ABC pulls WABC off of Cablevision

Cablevision subscribers scrambled Sundayto hook up antennas or find live TV on the Internet in order towatch the Academy Awards after ABC's parent company Walt Disney Co.switched off its signal in a dispute over fees.

The standoff affected 3.1 million subscribers to CablevisionSystems Corp. in parts of New York, New Jersey and Connecticut.

In dueling statements, the companies traded blame for thestalemate. Itwas the first time in a decade that a major broadcast station wentdark in a dispute with a cable company.

"Cablevision has once again betrayed its subscribers," saidDisney spokeswoman Charissa Gilmore. "Cablevision pocketed almost$8 billion last year, and now customers aren't getting what theypay for ... again."

Cablevision said the stall in negotiations should be blamed onDisney CEO Bob Iger. "It is now painfully clear to millions of NewYork area households that Disney CEO Bob Iger will hold his own ABCviewers hostage in order to extract $40 million in new fees fromCablevision," said Charles Schueler, a Cablevision executive vicepresident.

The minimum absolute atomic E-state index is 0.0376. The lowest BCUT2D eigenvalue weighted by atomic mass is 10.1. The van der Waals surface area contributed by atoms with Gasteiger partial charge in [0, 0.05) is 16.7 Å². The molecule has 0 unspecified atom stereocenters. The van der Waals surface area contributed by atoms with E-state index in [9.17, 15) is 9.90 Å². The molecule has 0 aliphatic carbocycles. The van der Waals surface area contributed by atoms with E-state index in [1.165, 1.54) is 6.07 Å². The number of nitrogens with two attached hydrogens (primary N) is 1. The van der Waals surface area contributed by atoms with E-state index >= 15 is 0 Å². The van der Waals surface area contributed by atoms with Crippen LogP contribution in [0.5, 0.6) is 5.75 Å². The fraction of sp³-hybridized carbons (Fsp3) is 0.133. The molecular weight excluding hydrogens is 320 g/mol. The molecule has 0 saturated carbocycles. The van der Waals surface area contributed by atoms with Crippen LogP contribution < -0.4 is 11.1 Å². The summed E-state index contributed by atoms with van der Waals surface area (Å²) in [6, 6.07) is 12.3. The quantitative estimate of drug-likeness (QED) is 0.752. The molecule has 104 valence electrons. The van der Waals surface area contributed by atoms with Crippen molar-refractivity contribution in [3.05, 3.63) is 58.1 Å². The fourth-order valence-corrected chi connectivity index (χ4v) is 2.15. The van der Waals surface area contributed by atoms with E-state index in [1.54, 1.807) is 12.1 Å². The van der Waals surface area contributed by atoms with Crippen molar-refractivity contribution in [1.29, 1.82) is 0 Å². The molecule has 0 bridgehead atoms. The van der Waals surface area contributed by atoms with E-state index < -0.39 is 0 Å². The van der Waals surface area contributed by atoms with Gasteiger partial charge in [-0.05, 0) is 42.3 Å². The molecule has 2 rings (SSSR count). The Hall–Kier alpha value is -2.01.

ABC said Sunday afternoon that it had sent Cablevision a newproposal and was awaiting a response. "The ball is in theircourt," said WABC-TV general manager Rebecca Campbell. No detailson the new proposal were provided.

ABC's signal can still be pulled from the air for free with anantenna and a new TV or digital converter box. But Cablevisioncustomers fumed over being the losers in a fight between twocorporations.

Cablevision has argued that Disney is seeking an additional $40million a year in new fees, even though the company pays more than$200 million a year to Disney.

Disney counters that Cablevision charges customers $18 per monthfor basic broadcast signals but does not pass on any payment forABC to Disney.

Cablevision customers who would like to watch the Oscars can find free online coverage at Livestream, E! Online, L.A. Times: The Envelope or Watch Oscars Online. Cablevision is the parent company of News 12.

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